Vayikra – Apologize

Last week’s portion.  Sorry, I fell a bit behind… March Madness…

Stephen Richer
Leviticus 1:1 — 5:26

“For every action there is an equal and opposite reaction.”

This week’s Torah Portion teaches us that all actions have consequences, especially sinful actions.  Every time we offend, or break rules, there are subsequent occurrences–the offense can be followed with an apology in which case the harm is mitigated, or, if the apology is foregone, pain and grievance are the results.

Parshas Vayikra focuses on apologies–how to atone for our sins.  The method (animal sacrifice) and primary focus (God) of these apologies are different from today’s apologies, but the need for repentance is firmly established in the portion.

“And he shall lean his hand [forcefully] upon the head of the burnt offering, and it will be accepted for him to atone for him.” (Leviticus 1:4).

“And it shall be, when someone incurs guilt in any one of these cases, that he shall confess the sin which he had committed.” (Lev. 4:5)

The portion spends only limited time detailing the nature of the offenses, choosing instead to concentrate on the details of atonement.  For example, “And the kohen shall take some of the blood of the sin offering with his finger, and place [it] on the horns of the altar [used] for burnt offerings.” (Lev. 4:25)  Previous commentaries offer a number of explanations for this emphasis.

One explanation observes that “to err is to be human.”  Or, more seriously, to sin is to be human.  Most of us, and here I certainly include myself, occasionally sin.  Whether it is yelling at a parent, lying to a friend, or something more serious, sins are an almost inevitable part of life.  This universality is substantiated by the array of potential sinners in the portion.  People sin unintentionally (Lev. 4:1); the entire community can sin (Lev. 4:13); people of the land can sin (Lev. 4:27); and leaders can sin (Lev. 4:22).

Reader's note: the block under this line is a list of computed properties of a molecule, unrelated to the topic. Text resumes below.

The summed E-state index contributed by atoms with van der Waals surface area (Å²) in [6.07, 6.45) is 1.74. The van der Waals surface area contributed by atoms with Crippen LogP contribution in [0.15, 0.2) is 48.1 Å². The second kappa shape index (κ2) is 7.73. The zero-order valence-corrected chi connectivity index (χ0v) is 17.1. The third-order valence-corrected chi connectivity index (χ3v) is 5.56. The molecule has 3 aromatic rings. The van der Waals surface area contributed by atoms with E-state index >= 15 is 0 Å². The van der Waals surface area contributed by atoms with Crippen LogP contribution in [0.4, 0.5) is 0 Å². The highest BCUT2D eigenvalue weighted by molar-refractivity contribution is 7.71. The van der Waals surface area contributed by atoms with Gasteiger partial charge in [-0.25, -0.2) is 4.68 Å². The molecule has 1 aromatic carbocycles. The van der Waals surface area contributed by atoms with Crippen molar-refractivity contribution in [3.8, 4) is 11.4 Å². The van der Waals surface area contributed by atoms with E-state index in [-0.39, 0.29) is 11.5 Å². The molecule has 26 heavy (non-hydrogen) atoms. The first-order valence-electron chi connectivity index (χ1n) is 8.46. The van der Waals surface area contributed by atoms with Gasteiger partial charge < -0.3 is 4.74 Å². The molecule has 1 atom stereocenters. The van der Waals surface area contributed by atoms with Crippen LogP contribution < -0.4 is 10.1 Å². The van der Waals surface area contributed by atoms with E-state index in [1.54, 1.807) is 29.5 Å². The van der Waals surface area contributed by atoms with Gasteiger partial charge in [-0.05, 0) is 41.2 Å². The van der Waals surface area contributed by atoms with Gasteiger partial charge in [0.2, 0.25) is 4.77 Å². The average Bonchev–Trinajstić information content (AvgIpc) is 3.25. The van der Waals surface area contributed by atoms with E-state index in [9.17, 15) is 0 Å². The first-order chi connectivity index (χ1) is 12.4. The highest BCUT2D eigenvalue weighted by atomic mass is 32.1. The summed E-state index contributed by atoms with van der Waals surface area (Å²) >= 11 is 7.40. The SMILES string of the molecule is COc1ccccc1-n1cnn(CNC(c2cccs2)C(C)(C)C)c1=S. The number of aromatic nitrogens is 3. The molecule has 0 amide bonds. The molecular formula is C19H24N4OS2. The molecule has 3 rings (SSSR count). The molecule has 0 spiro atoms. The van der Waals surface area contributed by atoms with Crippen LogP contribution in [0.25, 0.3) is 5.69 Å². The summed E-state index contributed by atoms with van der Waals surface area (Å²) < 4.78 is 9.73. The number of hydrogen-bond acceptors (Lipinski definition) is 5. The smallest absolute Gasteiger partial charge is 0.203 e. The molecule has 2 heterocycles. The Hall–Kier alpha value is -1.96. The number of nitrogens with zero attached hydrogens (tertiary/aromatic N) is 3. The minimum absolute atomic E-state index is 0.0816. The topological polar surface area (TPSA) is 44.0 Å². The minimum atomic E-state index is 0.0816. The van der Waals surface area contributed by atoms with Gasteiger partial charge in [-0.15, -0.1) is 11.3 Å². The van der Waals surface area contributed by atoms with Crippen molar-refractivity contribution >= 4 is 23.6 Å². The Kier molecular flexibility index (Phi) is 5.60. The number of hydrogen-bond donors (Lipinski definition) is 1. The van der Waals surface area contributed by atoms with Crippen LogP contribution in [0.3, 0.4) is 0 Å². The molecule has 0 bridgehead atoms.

Fortunately, given the ubiquitous nature of sin, an individual can still be a mensch even if an occasional sinner.  In summary, sin happens, what is important is the response.  That is why so much emphasis is placed on the apology in the portion.

A second interpretation of why the portion is almost entirely devoted to atonement as opposed to particular offense, is that it demonstrates the relationship of effort between sin and apology.  Sins are quick; they are often the result thoughtlessness, impatience, or lack of discipline.  To fully atone for sins, the opposite characteristics must be exhibited: patience, discipline, and time.  If offense is given; the offender must work doubly or triply hard to atone.

In the final verses, the parsha suggests that these measurements of atonement are relative.  Yes, Kobe Bryant bought his wife a $4 million ring after committing adultery, but such a sum is not necessarily sufficient–according the above discussion of proportionality–nor is it necessary.  “But if he cannot afford a sheep, he shall bring as his guilt offering for that [sin] that he had committed, two turtle doves or two young doves before the Lord.” (Lev. 5:7).  This is a progressive sin tax.  The more you can afford; the more you give.

Sins have consequences–they can either prompt apology or hurt, or a combination of the two.  This portion teaches the importance of the apology.

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